Net Promoter Score (NPS) is one of the best ways to drive customer-focused change within your company. But what constitutes a good score? What influences your score? And how do you actually use your score to make improvements?
We’re covering everything you need to know about NPS scores, what qualifies as a good score within your specific industry, and how to use your score to your benefit.
Let’s get started.
- What is an NPS score?
- How is NPS score calculated?
- What is the average NPS score?
- What Is a Good NPS Score?
- Good NPS scores (by industry)
- What if I have a low NPS score?
- How to improve NPS score?
- How to use NPS score to improve business?
- How to analyze open-ended NPS feedback
- Use the right tools
What is an NPS score?
An NPS score is a market research metric that’s populated by asking customers to rate the likelihood they would recommend a company, product, or service to a friend, family member, or colleague on a scale from 1 to 10. The score is reflective of customer satisfaction with your business and their level of brand loyalty.
Respondents are broken down into three categories:
- Detractors: Those who give a rating of 0 to 6. Classified as unhappy customers who can threaten the growth of your company through negative reviews and word of mouth.
- Passives: Those who give a rating of 7 to 8. Classified as satisfied but unenthusiastic customers who are vulnerable to competitive offerings.
- Promoters: Those who give a rating of 9 to 10. Classified as loyal customers who will help your company grow through referrals, positive reviews, and affirmative word of mouth.
How is an NPS score calculated?
NPS score is calculated by using the following formula:
NPS = % promoters – % detractors
The percentage of passives is not used in the NPS formula and the score is represented as a whole number that ranges from -100 to 100. For example, if 50% of respondents were promoters and 10% were detractors, your Net Promoter is a score of 40.
What is the average NPS score?
The average NPS score is +32. This number comes from SurveyMonkey’s global benchmark data which accounts for the NPS of over 150,000 organizations. 32 is the average NPS over multiple industries so it shouldn’t be used as the benchmark or target score for your business. Instead, find out what the average NPS score is for your specific industry and use that as your marker.
What Is a Good NPS Score?
A score below 0 indicates that improvement is needed and a score between 0 and 30 indicates that there is some opportunity for improvement. In our opinion, a “good” NPS score is one that is better than last month. Your NPS score should always be improving as you make efforts to improve your business and your customers’ experience.
While there are some common guidelines when it comes to a “good” NPS score, it’s important to know that a “good” NPS score depends more on your industry and how your NPS score measures up against the industry average.
For example, if you have an NPS score of 40, which by the standards outlined above is classified as “good”, but your industry’s average NPS score is 45, you’ll want to strive to boost your score up to 45 at a minimum and continue making improvements from there. Companies with NPS scores higher than their competition (industry average) grow faster and are more successful.
Industry is one of the largest influences on NPS score. A good NPS score in the SaaS industry is between 31 and 41; a good NPS score for B2B is 41; and a good NPS for B2C is 47.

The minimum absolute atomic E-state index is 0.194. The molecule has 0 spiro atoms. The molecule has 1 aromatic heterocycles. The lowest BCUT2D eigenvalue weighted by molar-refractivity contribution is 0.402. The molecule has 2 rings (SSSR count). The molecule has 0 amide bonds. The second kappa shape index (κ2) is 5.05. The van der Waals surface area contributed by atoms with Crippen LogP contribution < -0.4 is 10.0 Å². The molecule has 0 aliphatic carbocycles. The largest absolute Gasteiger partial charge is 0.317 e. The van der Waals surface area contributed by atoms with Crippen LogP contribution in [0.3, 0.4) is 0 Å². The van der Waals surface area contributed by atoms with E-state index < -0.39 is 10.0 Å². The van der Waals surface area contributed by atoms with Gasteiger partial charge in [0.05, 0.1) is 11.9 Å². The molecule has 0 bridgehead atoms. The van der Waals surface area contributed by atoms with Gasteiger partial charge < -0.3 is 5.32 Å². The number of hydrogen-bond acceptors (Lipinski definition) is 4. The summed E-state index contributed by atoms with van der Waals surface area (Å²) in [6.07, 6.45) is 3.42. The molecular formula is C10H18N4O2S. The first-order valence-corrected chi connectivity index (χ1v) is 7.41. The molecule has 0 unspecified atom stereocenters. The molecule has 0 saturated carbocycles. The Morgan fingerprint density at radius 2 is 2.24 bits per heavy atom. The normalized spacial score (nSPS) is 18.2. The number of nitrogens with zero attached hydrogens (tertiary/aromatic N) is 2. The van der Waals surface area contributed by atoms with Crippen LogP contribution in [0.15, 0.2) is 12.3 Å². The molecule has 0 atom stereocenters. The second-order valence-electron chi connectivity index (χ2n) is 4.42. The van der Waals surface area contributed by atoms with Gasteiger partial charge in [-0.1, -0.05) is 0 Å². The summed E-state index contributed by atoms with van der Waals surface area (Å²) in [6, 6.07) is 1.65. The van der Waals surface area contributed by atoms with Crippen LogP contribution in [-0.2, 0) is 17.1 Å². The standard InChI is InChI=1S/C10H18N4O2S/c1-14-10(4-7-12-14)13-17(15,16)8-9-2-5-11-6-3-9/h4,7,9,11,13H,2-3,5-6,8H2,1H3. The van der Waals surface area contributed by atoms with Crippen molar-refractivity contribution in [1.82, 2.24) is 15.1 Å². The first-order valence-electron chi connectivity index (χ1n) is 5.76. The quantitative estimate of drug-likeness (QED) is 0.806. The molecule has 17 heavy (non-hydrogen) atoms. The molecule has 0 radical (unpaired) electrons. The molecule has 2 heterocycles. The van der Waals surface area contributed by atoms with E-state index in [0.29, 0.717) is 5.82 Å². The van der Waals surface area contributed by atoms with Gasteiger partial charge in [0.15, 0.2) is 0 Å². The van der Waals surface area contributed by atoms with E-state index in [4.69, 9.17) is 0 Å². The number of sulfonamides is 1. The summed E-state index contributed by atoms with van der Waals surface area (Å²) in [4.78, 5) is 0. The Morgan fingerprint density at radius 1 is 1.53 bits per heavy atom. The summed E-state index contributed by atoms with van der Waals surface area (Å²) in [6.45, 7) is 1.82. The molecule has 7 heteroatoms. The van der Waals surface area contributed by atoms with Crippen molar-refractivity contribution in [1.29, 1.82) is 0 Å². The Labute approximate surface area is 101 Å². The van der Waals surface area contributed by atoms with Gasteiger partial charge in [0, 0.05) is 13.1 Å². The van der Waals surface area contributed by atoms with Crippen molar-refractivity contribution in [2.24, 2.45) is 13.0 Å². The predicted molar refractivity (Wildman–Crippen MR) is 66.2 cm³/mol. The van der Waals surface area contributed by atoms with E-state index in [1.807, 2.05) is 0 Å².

We’ve Included more information on good NPS scores by industry below.
What is a good NPS score for SaaS?
A good NPS score for SaaS (Software as a Service) is upwards of 31. The SaaS industry average NPS score ranges between 31 and 41 depending on the year. Striving for an NPS score in the mid-30s would be considered “good” for the Saas industry; however, to stay ahead of the average, aiming for an NPS score in the 40s would set your SaaS company apart from the rest.
As an example, Google’s NPS score has ranged between 50 and 58, while YouTube’s NPS score has ranged between 31 and 49. An NPS in the 50s would be an excellent score for companies in the SaaS industry.
What is a good NPS score for B2B?
A good NPS score for B2B (Business to Business) is 41. This is the average of multiple industry averages within B2B (e.g. consulting, marketing, construction, logistics and transportation, etc.). The average NPS score for B2B ranges from 3 to 62 (with varying results each year).
Generally speaking, +30 is still an excellent NPS score for B2B whereas a score of +10 is par for the course. It should also be noted that negative Net Promoter Scores are not unusual, especially in B2B, and alarm bells shouldn’t necessarily be blaring if your NPS calculations come back with a negative number.
As an example, American Express Bank has an NPS of 52 while All State Insurance scores at 59—both very large companies with NPS scores on the higher end for the B2B industry.
What is a good NPS score for B2C?
A good NPS score for B2C (Business to Consumer) is 47. This is the average of multiple industry averages within B2C (e.g. insurance, financial services, eCommerce, retail, healthcare, etc.). The average NPS score for B2C ranges between 24 and 57 (with varying results each year).
Depending on your specific niche within B2C, a “good” score will be represented by a different number. For example, If you’re in the healthcare business, a good score is 38 or higher, based on industry benchmarks. But this number would be low for a financial services company because the industry average for that industry is 56.
As a frame of reference, let’s look at some well-known B2C businesses. Lululemon for example has had an NPS score that ranges between 30 and 40 depending on the time of year, while Starbucks hovers fairly consistently around 40 year-round.
What influences NPS scores?
Industry isn’t the only influence on NPS scores. In fact, there are plenty of deciding factors that play into your score. We’ve included some of the additional influences below: